Prins Hendrik opent de Landbouwhogeschool op 9 maart 1918

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Who is the true father of WUR?

Gepubliceerd op
15 december 2017

The Salverdaplein was given the name for a reason. It is how the city honours the founder of agricultural education in Wageningen. But is that correct?

On the eve of the anniversary of Wageningen University, Professor of Soil Chemistry Rob Comans sheds a new light on the early history of the university. According to him, it is not Matthijs Salverda, who was Inspector of Agricultural Education when the first agricultural school was established in Wageningen in late nineteenth century, but instead Winand Staring – his predecessor - who should be given credit for it.

Letter

Comans bases this on a remarkable letter that he was able to acquire for a scratch. The story of Comans, the letter and its possible implications is the first in a series of stories that Resource is publishing in the scope of the WUR centenary. The series contains eleven stories that highlight a century of education and research in Wageningen. Wageningen success stories, research of the bizarre, student life during the war, and de Zaaijer.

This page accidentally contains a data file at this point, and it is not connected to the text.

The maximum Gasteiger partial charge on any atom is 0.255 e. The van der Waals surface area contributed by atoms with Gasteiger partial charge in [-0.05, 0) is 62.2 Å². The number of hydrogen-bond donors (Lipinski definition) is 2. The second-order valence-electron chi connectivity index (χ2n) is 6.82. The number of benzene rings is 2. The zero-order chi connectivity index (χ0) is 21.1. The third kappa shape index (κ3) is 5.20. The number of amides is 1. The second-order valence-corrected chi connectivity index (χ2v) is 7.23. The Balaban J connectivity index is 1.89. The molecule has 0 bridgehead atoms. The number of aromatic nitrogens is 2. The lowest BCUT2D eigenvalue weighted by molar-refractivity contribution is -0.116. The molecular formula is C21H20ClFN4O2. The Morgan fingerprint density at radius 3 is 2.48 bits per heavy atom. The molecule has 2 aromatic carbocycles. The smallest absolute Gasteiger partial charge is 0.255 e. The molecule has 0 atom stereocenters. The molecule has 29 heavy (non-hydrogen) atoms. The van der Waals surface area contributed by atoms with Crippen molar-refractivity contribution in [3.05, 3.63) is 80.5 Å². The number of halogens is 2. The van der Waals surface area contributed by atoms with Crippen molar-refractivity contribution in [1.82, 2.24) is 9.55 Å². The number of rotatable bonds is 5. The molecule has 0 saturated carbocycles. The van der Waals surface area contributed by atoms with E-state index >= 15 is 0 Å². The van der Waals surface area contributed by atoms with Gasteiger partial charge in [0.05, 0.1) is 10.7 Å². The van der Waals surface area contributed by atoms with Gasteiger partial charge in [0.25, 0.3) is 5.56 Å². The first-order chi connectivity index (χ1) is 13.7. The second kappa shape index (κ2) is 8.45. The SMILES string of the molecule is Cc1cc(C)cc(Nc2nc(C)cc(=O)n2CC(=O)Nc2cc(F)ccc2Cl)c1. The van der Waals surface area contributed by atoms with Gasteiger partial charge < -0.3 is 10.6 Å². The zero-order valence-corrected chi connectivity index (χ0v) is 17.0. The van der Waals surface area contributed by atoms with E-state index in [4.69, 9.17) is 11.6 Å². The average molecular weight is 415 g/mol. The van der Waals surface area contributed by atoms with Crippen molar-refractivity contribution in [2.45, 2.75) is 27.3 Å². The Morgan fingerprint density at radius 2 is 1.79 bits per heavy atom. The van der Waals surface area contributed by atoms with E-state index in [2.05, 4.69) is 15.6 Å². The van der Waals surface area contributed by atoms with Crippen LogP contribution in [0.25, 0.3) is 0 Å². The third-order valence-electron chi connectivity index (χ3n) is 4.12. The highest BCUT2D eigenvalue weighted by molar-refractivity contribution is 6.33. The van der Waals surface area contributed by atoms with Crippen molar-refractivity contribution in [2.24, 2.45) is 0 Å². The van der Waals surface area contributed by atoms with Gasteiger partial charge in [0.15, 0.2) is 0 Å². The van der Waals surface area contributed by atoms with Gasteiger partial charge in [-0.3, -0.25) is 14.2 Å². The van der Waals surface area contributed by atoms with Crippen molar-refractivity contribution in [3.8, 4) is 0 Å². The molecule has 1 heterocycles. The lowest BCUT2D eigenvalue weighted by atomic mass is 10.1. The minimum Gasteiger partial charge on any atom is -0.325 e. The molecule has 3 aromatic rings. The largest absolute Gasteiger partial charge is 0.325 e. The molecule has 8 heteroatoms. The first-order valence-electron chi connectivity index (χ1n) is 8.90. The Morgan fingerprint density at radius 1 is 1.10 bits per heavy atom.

The series starts with the origin of agricultural education in Wageningen and how, almost a century and a half later, the opinions still strongly diverge on the subject. Next spring, the Vereniging voor Landbouwgeschiedenis (‘Association for Agricultural History’), in collaboration with Vereniging Gelre (‘Guelders Association’), will organise a symposium on ‘150 years of agricultural education and research in Gelderland’. Comans will be one of the speakers, says organiser Piet van Cruijningen (Rural and Environmental History).

Groningen

Richard Paping (University of Groningen) will highlight a rather different side of Staring during the symposium. According to Paping (and others), Staring had a hand in the downfall of the Landhuishoudkundige School in Groningen. At the time, in mid-nineteenth century, the school was the only agricultural school in the Netherlands. The school in Groningen hampered the establishment of a National Agriculture School.

The symposium will also focus on the role of women in agriculture. Joost van Kasteren will talk about WUR’s most recent history. He is currently writing a book on the topic together with publicist Martijn de Groot; the book will be published next year.

Read the full story about Staring in Resource.